Critical Data Quality Questions
In past issues of this blog, we’ve discussed aspects of the People, Process and Technology issues related to a Master Data Management program. In this article, we’ll touch on an equally important aspect – the underlying information.
Having decided on the domain of the data (customer, product, employee or something else), it’s imperative for the company to assign one or more project resources (preferably from the business, not IT) to gather an in depth understanding of that domain’s data. This can be done well before the software evaluation stage of the project cycle.
Some of the questions to be answered by those resources would be:
(1) As part of the MDM initiative, around which data elements will the organization will build its data quality program?
For example, a customer record can composed of: customer legal name, common or “street” name, brand name, detailed physical address (including county, landmark, driving directions, ZIP/Postal Code), e-mail address, phone number(s), parent company relationships, and additional attributes like customer type, memberships, etc. It’s important to scope these data elements up front, and communicate to the stakeholders that as part of MDM, data quality will be injected into these selected data elements on an organization-wide basis. A data profiling tool can help enormously in identifying the data elements that need better data quality.
Only the identified & scoped data elements need to be sent to the MDM Hub, e.g. only customer name, address lines, city, country, ZIP from various source systems may need to be sent to a hybrid-style hub.
(2) In how many source systems does that domain’s data reside?
For example, a customer address can reside in the ERP or CRM systems, or a self-service kiosk, a sales force automation system, a partner network or even an external data provider like D&B. One needs to identify these sources and the structure of the data in these systems. Later, a mapping exercise will be done to map the data elements in the various systems into the Hub.
(3) Who are the people that create that data? Who are the people that consume the data? Who are the people that are impacted by the data?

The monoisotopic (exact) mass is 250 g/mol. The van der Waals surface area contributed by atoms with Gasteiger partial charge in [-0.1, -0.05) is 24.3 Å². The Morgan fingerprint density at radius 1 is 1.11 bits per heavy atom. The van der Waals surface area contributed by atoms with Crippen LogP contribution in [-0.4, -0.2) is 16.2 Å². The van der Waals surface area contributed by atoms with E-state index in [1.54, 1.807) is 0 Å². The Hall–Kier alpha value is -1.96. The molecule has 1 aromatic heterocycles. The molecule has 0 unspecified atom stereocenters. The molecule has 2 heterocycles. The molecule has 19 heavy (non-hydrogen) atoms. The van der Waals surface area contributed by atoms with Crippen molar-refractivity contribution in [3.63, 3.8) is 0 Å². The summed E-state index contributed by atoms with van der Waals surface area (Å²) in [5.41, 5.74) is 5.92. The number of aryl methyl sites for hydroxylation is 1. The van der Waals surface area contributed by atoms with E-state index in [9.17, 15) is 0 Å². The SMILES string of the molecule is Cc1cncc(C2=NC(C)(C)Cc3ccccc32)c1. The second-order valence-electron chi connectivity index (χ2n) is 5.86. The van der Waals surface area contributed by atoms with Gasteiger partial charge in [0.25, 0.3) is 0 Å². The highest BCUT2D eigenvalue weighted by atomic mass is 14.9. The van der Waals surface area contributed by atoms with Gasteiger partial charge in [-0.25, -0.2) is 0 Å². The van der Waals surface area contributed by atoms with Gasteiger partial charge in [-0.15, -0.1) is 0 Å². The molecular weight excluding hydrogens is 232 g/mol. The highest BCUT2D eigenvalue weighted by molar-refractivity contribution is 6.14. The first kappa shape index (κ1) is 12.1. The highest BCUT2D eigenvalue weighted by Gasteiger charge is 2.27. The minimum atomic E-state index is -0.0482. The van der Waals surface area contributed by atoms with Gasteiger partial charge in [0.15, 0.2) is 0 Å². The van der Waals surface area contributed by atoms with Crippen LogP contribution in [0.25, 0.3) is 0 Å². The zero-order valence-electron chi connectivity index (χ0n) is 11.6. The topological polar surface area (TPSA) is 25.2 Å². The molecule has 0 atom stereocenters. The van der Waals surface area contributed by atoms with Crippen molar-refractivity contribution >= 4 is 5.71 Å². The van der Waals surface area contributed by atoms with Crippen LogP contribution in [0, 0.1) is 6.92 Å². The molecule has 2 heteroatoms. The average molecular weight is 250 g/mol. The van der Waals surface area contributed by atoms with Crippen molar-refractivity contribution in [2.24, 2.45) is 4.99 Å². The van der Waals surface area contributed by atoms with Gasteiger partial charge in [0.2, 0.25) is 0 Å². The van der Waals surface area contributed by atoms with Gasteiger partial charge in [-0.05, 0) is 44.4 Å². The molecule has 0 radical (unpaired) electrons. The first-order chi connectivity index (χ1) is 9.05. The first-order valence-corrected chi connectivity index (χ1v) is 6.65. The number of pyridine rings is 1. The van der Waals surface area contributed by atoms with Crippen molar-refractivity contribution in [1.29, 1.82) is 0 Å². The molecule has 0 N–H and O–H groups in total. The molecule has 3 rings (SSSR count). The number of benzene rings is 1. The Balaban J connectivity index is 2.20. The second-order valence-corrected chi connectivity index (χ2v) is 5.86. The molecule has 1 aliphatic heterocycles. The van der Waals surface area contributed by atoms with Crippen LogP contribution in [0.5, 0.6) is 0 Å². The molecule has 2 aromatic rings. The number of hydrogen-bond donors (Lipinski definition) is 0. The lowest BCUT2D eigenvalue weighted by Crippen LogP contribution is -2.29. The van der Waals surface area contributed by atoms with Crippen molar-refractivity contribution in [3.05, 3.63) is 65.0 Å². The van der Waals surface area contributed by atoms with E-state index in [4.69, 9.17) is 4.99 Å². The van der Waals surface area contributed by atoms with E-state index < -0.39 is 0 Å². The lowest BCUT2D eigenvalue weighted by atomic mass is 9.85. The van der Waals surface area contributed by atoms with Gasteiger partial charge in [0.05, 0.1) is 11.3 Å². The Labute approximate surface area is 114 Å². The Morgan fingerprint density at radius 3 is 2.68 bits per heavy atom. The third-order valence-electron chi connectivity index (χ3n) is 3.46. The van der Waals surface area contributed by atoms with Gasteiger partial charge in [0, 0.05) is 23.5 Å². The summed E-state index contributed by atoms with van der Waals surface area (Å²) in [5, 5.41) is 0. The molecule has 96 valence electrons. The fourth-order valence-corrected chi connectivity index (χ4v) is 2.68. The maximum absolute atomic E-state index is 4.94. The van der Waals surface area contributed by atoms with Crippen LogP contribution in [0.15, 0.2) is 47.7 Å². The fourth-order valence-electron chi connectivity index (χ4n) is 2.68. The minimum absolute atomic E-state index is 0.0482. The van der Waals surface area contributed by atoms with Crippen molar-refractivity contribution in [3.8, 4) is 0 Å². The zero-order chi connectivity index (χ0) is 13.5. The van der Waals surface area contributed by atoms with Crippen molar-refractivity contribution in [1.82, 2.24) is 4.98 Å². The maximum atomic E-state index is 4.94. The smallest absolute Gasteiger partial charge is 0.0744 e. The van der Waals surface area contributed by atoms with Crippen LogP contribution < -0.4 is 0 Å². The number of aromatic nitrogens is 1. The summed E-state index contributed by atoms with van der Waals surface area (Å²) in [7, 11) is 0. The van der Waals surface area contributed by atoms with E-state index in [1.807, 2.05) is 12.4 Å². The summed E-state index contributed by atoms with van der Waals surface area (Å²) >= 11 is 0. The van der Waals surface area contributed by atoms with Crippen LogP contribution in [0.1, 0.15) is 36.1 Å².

It’s very common that the customer legal name and address are created by the ERP system’s order management end user, with a later batch-feed to the CRM. The Customer Support Representative may then modify those data elements. Even later, the customer themselves may log into a self-service portal and modify the same data elements. The CRM may batch-feed the data to the Contracts or Installed Base system. It’s critical these data flows and the impact of the changes be understood, documented and stored in a metadata repository.
(4) Which system can be deemed as the authoritative source for each data element?
Typically, the system that creates the record is treated as the authoritative source, as opposed to another system which consumes it. However, certain elements of the record are added or modified later by downstream systems. It’s important to build business rules for each data element to identify which system can be deemed to own that data element.
A typical hub provides tools to cull from various source systems and build the single source of truth from multiple sources. But to implement that, business rules need to be written, communicated, signed off and stored in the metadata repository.
All the above are hard questions, and estimating the resources and effort for the above tasks can be a make-or-break issue for the MDM project. Therefore, if an organization can start answering these questions and documenting them in the metadata repository in the early stages of the MDM initiative, the team has a great head start on the design stage.
Your comments (as always) are welcome.